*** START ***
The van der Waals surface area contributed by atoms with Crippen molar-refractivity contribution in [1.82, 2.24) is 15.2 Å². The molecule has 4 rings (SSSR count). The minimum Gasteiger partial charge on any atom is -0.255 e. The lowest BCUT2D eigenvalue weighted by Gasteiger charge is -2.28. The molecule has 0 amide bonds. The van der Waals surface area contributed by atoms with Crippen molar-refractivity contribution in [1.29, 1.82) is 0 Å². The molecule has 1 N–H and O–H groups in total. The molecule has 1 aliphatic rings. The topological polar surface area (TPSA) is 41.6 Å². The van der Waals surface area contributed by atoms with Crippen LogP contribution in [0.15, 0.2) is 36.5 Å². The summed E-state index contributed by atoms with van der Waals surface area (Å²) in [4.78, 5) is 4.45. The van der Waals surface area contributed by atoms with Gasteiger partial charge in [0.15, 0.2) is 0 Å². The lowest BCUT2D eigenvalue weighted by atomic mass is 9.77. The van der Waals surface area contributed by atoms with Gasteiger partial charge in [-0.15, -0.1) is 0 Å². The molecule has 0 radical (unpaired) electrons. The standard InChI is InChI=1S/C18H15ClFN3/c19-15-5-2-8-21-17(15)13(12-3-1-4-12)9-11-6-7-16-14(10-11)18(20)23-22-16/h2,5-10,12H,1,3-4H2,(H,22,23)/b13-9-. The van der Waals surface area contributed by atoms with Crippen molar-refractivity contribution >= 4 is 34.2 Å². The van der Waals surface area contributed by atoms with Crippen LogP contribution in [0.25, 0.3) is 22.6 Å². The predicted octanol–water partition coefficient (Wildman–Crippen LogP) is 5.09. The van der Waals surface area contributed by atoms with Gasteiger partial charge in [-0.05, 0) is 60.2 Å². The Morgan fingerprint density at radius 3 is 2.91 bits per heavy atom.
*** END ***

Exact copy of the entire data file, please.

The van der Waals surface area contributed by atoms with Crippen molar-refractivity contribution in [1.82, 2.24) is 15.2 Å². The molecule has 4 rings (SSSR count). The minimum Gasteiger partial charge on any atom is -0.255 e. The lowest BCUT2D eigenvalue weighted by Gasteiger charge is -2.28. The molecule has 0 amide bonds. The van der Waals surface area contributed by atoms with Crippen molar-refractivity contribution in [1.29, 1.82) is 0 Å². The molecule has 1 N–H and O–H groups in total. The molecule has 1 aliphatic rings. The topological polar surface area (TPSA) is 41.6 Å². The van der Waals surface area contributed by atoms with Crippen LogP contribution in [0.15, 0.2) is 36.5 Å². The summed E-state index contributed by atoms with van der Waals surface area (Å²) in [4.78, 5) is 4.45. The van der Waals surface area contributed by atoms with Gasteiger partial charge in [0.15, 0.2) is 0 Å². The lowest BCUT2D eigenvalue weighted by atomic mass is 9.77. The van der Waals surface area contributed by atoms with Gasteiger partial charge in [-0.15, -0.1) is 0 Å². The molecule has 0 radical (unpaired) electrons. The standard InChI is InChI=1S/C18H15ClFN3/c19-15-5-2-8-21-17(15)13(12-3-1-4-12)9-11-6-7-16-14(10-11)18(20)23-22-16/h2,5-10,12H,1,3-4H2,(H,22,23)/b13-9-. The van der Waals surface area contributed by atoms with Crippen molar-refractivity contribution >= 4 is 34.2 Å². The van der Waals surface area contributed by atoms with Crippen LogP contribution in [0.25, 0.3) is 22.6 Å². The predicted octanol–water partition coefficient (Wildman–Crippen LogP) is 5.09. The van der Waals surface area contributed by atoms with Gasteiger partial charge in [-0.05, 0) is 60.2 Å². The Morgan fingerprint density at radius 3 is 2.91 bits per heavy atom.